A. Costa-Jover1, J. Lluis i Ginovart2, S. Coll-Pla1, and M. López Piquer2
1)  Department of Architecture. Universitat Rovira i Virgili.
C/ Universitat 1. ETSA Campus Bellissens. Reus (Spain)
e-mail: {agusti.costa, sergio.coll}@urv.cat
2)  School of Architecture. Universitat Internacional de Catalunya.
C/ Immaculada 22. 08017 Barcelona (Spain)
{jlluis, mlopezp}@uic.com

Keywords: Terrestrial laser scanner, Limit analysis, Masonry vault, Gothic, Tortosa Cathedral.

Abstract. The preservation of built heritage is one of the great challenges of our society, as they play a key role in the construction of the collective memory. ICOMOS Charter (2003) sets out that a full understanding of the structural and material characteristics is required in conservation practice. This means studying the structure’s current state, but also its original state, historical data and building techniques. The development of massive data capture techniques (MDC) in recent years, such as the Terrestrial Laser Scanner (TLS), together with current structural analysis procedures makes it possible to understand masonry historical constructions as never before.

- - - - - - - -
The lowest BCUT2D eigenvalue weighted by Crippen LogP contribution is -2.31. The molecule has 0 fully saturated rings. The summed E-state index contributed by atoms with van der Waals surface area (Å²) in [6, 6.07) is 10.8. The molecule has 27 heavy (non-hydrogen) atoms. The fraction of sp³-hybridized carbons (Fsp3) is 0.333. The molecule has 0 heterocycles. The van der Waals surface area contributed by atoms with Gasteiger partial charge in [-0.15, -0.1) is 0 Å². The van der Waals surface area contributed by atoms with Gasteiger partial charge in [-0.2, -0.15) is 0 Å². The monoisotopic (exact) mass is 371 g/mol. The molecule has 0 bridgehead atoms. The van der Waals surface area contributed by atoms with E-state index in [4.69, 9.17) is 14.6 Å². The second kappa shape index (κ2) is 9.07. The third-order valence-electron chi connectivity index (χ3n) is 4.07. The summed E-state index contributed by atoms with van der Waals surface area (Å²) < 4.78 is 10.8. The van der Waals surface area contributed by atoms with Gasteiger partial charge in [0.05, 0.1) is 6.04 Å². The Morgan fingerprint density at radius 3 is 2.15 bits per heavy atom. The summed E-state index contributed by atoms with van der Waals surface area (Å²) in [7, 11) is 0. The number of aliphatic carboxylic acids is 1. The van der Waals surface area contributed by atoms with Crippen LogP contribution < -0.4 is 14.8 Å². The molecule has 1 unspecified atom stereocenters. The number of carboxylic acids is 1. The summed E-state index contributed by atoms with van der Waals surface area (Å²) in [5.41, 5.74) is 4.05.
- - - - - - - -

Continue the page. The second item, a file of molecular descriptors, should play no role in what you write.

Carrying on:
The investigation presented is focused on a case study, the main body of Tortosa Gothic Cathedral. A combination of geometrical and structural analysis procedures are used to assess the structure, considering the partially-known construction stages. A simple, non-invasive methodology for the assessment of masonry vaults from point clouds is used to obtain relevant data about formal anomalies. In addition, limit analysis by means of thrust lines allows to identify possible stability issues during construction. The results obtained allows to enhance the knowledge about building’s history, which is essential for its preservation.